Why Should You Invest in Emerging Markets? by Gregg S. Fisher, CFA
Over the past 20 years, from January 1992 to December 2012, China’s GDP per capita grew about 17 times and India’s GDP per capita grew about 4 or 5 times. These are astronomical increases.
Now, think about what this might mean for the public markets if, all of a sudden, people in these countries have more money to spend. What would it look like if they went from living on $2 a day to living on $4 a day? It might be hard for you to imagine living on $2 a day or $4 a day; it probably cost you at least $2 just to get to work today.
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I remember that it was very hard to get people to think about investing in international markets in the early 1990s. It became much easier as these markets started to do well. By 2006–2007, most investors wanted to buy two things: a condo in Miami and emerging markets. There was nothing else that anybody wanted to be in.
Right around that time, we started seeing covers of Time magazine with such headlines as “China: Dawn of a New Dynasty” or “India Inc.” We all thought emerging markets were going to be the “next new thing” that would take over everything we knew. But in fact, if you invested right around the time of those covers, emerging markets were down roughly 60% from their earlier growth levels.
But it didn’t stay that way. In the last year or two, I have found that people are a little reluctant to invest in international markets again, given that non-US markets have done much worse than the US market in the last couple of years.
The Value of Added Diversification
Imagine that you go back 20 years. You have a dollar to invest and you don’t know in advance what will do better: emerging markets or the US stock market.
If you put 100% in the US market, you will earn a little more than 8% a year. If you put all your money in emerging markets, you will earn a little more than 8% a year. These results are close enough to be the same. But what if you put these two things together?
If you put 50% in the US market and 50% in emerging markets and rebalance every couple of months, you will earn closer to 9%.
I would imagine that most investors in the United States wouldn’t put 50% of their portfolio in emerging markets. Emerging markets are riskier than the US market. We don’t want to overcomplicate this scenario with the exact percentage you should have. But the point is that when you diversify, you can earn a better return than you can by investing in only one of these things.
But what if you go back the same 20 years and are more reasonable about this investment decision? Instead of 50% in the US market and 50% in emerging markets, you put 50% in the US market, 25% in developed non-US companies (such as the EAFE Index), and the remaining 25% in emerging markets. This is a more realistic scenario.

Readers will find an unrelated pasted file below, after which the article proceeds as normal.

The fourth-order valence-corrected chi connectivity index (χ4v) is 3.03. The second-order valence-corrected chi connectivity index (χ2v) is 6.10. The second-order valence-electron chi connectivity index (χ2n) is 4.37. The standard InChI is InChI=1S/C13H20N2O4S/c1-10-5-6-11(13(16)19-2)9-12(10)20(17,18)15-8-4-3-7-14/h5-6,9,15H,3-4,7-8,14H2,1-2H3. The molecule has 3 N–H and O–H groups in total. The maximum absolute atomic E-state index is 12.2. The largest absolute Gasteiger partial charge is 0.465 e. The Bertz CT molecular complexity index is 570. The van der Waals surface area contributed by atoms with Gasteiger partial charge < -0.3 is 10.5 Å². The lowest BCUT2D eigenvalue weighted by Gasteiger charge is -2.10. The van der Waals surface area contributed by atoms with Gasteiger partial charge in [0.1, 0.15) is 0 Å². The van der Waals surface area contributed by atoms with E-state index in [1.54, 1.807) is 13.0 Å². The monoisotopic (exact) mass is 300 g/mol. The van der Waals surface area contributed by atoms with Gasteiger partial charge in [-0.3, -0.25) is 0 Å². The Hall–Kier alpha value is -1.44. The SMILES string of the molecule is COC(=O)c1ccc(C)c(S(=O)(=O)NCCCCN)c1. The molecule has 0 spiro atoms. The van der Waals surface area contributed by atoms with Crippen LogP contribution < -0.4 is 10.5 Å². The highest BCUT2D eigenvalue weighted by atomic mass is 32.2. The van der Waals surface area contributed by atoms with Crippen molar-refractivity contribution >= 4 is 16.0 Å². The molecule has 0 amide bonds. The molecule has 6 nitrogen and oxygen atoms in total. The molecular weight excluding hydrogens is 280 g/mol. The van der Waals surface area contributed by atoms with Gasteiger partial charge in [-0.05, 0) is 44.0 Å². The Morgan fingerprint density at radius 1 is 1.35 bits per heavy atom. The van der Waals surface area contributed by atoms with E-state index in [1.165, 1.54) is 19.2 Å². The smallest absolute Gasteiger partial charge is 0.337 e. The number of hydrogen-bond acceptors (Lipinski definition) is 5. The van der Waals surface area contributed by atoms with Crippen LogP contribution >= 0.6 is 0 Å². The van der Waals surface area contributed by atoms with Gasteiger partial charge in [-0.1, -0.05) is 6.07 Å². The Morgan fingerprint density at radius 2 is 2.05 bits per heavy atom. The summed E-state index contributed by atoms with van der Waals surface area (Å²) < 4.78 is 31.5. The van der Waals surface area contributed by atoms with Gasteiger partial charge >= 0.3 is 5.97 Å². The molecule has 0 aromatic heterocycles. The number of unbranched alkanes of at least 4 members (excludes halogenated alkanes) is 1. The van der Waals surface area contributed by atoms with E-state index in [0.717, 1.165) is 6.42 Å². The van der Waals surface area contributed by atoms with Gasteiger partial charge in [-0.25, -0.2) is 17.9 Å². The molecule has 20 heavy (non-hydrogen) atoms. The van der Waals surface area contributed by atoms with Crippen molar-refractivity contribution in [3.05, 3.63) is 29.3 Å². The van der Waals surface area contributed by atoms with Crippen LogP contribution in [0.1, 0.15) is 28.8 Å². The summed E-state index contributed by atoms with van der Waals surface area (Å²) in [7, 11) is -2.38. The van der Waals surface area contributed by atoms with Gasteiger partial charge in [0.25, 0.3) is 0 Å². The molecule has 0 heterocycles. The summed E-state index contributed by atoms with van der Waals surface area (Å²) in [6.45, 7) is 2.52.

In this case, you end up with a return of about 8.26%, compared with the US-only portfolio return of 8.21%. Because they’re so close, we’ll call 8.21 and 8.26 the same. The question to ask yourself is, If I knew 20 years in advance that I could have a portfolio with 50 countries and 55,000 companies and I’d end up with the same rate of return as a portfolio with only one country and 500 companies, which would I choose?
Most investors would choose the diversified approach. This is an example of a way to reduce your risk but end up with a similar rate of return through global diversification. These are probably things we all know intuitively, but it’s good to be reminded and look at them again.
Prevailing Sentiment Is Less Overwhelmingly Positive Now
When investing in emerging markets looked great and rosy — remember the “India Inc.” cover story — the price for that greatness was generally reflected. The perception of those economies was that they were safe, there was not a lot of risk, they were going to continue to grow, and we all wanted to be a part of that growth.
Market prices went up after that story, but as the global financial crisis kicked in, we saw them come down by 60%.
Here we are today, and suddenly, the sun is shining on China and India, other emerging markets, and all the risks that investing in those markets can present.
Those risks were there before. It’s just that now we are more aware of them. We’re focused on them. In October 2011, the cover of Time magazine featured “The China Bubble”: “We’re counting on China’s growth to save the world. Unless its economy blows up first.”